ACM joins with several partners from the computing community to commend the U.S. House of Representatives' passage of a resolution to raise the profile of computer science as a transforming industry that drives technology innovation and bolsters economic productivity. The resolution, H. RES. 558, sponsored by Congressmen Vernon Ehlers (R-MI) and Jared Polis (D-CO), designates the week of December 7 as "National Computer Science Education Week." Citing the influence of computing technology as a significant contributor to U.S. economic output, the House resolution calls on educators and policymakers to improve computer science learning at all educational levels, and to motivate increased participation in computer science. ACM is partnering with Microsoft, Google Inc., and Intel as well as the Computer Science Teachers Association (CSTA), National Center for Women & Information Technology (NCWIT), and the Computing Research Association (CRA) to build awareness of computer science education as a national priority.
"National Computer Science Education Week will help us draw attention to the need for an educational system that values computer science as a discipline and provides students with critical thinking skills and career opportunities," says Bobby Schnabel, Chair of ACM's Education Policy Committee and dean of the School of Informatics at Indiana University. "We want to thank Congressmen Ehlers and Polis for calling attention to these issues."
Chris Stephenson, executive director of CSTA (launched by ACM in 2005), notes the vital role of computing in people's daily lives and the urgency of building a strong computing workforce. "We need to expose K-12 students to computer science concepts to help them gain critical 21st century skills and knowledge, and we're grateful for Congress' recognition of this need as a national priority," she says.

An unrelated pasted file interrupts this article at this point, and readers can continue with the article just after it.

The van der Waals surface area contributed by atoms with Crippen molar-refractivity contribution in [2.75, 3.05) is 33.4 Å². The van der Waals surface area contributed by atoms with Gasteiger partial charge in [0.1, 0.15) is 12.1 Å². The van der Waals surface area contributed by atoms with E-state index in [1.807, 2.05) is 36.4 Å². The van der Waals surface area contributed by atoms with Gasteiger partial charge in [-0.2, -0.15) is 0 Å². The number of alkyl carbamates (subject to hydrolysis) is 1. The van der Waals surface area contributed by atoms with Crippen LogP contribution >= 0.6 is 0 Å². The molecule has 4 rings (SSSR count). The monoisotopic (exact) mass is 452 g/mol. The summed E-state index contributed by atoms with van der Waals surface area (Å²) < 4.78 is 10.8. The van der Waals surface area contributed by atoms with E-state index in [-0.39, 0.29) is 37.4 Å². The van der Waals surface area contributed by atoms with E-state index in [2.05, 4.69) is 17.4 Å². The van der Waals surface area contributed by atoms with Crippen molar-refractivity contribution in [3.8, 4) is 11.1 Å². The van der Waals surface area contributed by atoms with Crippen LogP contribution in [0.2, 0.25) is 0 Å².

Lucy Sanders, CEO and co-founder of NCWIT, points to ongoing efforts by NCWIT, ACM, CSTA, and others to address computer science for K-12 students and to attract more women and minority groups to the field. "This annual commemoration can bolster our efforts to inform students, teachers, parents, and the general public about how computer science enables innovation in all science, technology, engineering, and mathematics disciplines to create economic opportunities," she says.
"Increasing energy efficiency, advancing healthcare, and improving communication in the digital age are just a few of the national priorities that depend on computer science, which Congress has recognized. Computer science teaches students design, logical reasoning, and problem-solving – all skills that have value well beyond the classroom," says Rick Rashid, senior vice president of Research for Microsoft.
"Despite serious economic challenges confronting the nation, computer science-related jobs are among the fastest-growing and highest paying over the next decade," says Alfred Spector, vice president of Research and Special Initiatives at Google Inc. "These times require an increasing supply of diverse students exposed to rigorous and engaging computing courses at the K-12 level, and National Computer Science Education Week can help to reinforce this effort."
Andrew Chien, vice president of Intel Labs, notes that computer science underlies most innovation today, from biotechnology to cinematography to national security. "Our children's future success and their ability to make a difference in a global society demand that we acknowledge computer science as a core subject in education, as Congress has done with this resolution," he says.
The first week in December was chosen for "National Computer Science Education Week" in honor of Grace Murray Hopper, one of the outstanding pioneers in the field of computer science, who was born on December 9, 1906. She engineered new programming languages and pioneered standards for computer systems which laid the foundation for many advances in computer science from the late 1940s through the 1970s. In 1971, ACM established the annual Grace Murray Hopper Award for Outstanding Young Computer Professional to recognize contributions made by computer professionals who were 35 years of age or less, selected on the basis of a single recent major technical or service contribution.